But it was the first and only time I have ever raised my voice in song with my two brothers. And you can't buy that kind of experience. Music that just happens, in a moment unplanned, for no real reason except I am not going to miss the chance to sing with my brothers! Hell, we didn't even harmonize. We just sang in unison. And we didn't really know the words, so we just recycled the first verse.

Then we sang Amazing Grace. I hate that song, and I hate what it means. But God, please give me one more chance to sing like that with my brothers. I still won't believe, but I will give thanks.

That was a blessing, and my mom was filled with joy. Not such a bad thing for music to do to a person, or family.

Other Mixed Meters Memorials to Art Jarvinen:
Arthur Jarvinen 1956-2010
Arthur Jarvinen - Carbon for Bass Clarinet Solo

The needle and toothbrush drawing is by Art Jarvinen.  It was the cover of the memorial program.

Art's graphical score Duet For One was sent to me by Alan Zychek, who created the computer engraving from Art's hand manuscript.  It comes from Art's book Experimental Etudes.

Robert Jacobson, guitarist on Art's "real soundtrack for an imaginary spy film" The Invisible Guy, took the picture of Art at a USC ceramics class about two weeks before he died.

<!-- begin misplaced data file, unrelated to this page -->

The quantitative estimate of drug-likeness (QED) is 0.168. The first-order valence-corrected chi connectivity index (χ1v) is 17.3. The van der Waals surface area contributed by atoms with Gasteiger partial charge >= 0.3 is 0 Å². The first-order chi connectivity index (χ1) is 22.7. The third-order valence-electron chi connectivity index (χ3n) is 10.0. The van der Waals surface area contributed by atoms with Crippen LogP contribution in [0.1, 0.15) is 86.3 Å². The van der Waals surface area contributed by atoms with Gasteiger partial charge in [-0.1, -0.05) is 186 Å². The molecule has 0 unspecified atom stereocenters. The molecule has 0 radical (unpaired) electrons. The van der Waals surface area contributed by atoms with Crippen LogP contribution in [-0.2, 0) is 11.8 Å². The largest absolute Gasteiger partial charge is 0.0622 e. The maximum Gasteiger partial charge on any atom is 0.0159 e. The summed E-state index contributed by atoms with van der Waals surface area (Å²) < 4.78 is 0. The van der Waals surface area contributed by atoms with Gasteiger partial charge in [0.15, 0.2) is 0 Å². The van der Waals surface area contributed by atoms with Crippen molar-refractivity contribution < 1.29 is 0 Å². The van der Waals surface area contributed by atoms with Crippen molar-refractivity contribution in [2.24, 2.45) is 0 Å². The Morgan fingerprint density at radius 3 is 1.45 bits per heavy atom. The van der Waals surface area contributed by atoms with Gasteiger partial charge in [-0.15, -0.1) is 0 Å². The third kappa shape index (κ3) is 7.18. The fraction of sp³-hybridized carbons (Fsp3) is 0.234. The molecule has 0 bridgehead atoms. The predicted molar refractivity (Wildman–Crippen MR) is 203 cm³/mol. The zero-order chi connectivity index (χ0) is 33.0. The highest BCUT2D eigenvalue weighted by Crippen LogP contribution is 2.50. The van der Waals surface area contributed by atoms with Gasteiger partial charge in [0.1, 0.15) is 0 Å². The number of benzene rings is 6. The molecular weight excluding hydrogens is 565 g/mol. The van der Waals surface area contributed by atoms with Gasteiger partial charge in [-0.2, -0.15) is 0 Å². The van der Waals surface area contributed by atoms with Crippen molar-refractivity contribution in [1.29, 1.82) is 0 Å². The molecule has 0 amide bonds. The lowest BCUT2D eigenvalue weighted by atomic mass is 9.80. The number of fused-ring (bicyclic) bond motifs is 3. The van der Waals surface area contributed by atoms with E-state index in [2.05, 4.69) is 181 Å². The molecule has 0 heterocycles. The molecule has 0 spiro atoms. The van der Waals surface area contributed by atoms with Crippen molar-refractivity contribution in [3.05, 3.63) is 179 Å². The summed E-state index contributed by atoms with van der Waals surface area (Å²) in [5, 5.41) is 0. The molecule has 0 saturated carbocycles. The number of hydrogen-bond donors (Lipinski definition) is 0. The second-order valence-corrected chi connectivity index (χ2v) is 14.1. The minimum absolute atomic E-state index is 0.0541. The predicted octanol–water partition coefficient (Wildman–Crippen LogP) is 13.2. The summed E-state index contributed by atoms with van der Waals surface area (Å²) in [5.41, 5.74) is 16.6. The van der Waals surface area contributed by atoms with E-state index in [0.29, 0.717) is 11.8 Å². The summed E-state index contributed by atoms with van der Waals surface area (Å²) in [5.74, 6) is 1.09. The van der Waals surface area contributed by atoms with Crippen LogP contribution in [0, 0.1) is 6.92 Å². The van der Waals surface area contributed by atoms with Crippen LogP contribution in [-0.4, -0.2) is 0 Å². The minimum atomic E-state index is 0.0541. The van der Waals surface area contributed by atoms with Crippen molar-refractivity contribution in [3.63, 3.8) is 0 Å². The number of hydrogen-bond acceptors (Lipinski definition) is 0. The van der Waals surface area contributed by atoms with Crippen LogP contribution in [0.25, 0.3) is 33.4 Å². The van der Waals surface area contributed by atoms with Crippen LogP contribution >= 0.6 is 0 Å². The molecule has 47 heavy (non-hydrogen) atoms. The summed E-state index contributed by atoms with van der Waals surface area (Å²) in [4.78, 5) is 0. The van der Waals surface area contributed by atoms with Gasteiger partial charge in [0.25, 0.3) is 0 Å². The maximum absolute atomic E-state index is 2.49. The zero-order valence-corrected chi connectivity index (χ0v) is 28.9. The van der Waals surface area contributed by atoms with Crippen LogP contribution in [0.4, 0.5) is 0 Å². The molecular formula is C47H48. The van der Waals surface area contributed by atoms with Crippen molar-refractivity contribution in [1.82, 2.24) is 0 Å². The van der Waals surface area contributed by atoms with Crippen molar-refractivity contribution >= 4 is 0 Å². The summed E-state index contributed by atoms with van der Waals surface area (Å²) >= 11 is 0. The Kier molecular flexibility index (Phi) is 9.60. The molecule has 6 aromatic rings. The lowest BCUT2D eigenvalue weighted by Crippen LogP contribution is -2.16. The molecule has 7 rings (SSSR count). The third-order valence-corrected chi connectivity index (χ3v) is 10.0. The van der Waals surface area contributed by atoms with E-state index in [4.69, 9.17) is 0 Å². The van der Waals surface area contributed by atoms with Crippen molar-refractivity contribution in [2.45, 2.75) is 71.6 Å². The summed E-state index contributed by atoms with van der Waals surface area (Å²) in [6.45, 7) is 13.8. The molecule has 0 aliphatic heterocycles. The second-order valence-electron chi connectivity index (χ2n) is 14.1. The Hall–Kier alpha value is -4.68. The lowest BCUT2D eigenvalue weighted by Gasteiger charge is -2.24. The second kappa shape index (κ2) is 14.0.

Click on pictures for enlargements.

Memorial Tags:

Sunday, October 31, 2010

Prostitution, Obscenity and California Politics

Election season is almost over again.  Because I don't own a television station I can't rake in the bucks selling time for sleazy political ads.   I do have a blog and I can rant about politics - that's what blogs are for.

We Californians are enduring a gubernatorial combat between former California governor Jerry Brown, who wants his old job back, and former E-Bay CEO Meg Whitman, who apparently can't find work elsewhere.  Brown has been a politician all his life and has achieved a personal net worth of $4 million (source).  Whitman rode the crest of the Internet boom and has a net worth of $1.2 billion. Billion!  That ties her for number 332 on the list of the 400 richest Americans (source).  So far she's spent more than 10% of her fortune trying to get elected.

Why is becoming governor of California worth millions of dollars to Meg?  Meg tells us that she isn't running for office because of money.

I know she isn't running because she wants a paycheck of $206,000.  Meg has SO much money already that she could pay herself a governor's salary out of pocket for over 63 centuries - roughly until the year 8310.  If she puts all her money in a simple savings account (one with a paltry .25% interest) in one year her money will earn over 157 times the governor's salary. Honestly, that's enough for even rich people to live on - or so I'm told.

I actually think Meg wants to be Governor mostly because of the money.    Someone who has accumulated so much money (and done it so quickly) probably spends her time thinking about nothing else except money.

Meg argues that her vast horde of money will keep her independent.  I think that's wrong.  As governor I think she would be a hostage to her money pile and would have trouble making decisions which would adversely affect the net worth of the ultra-wealthy.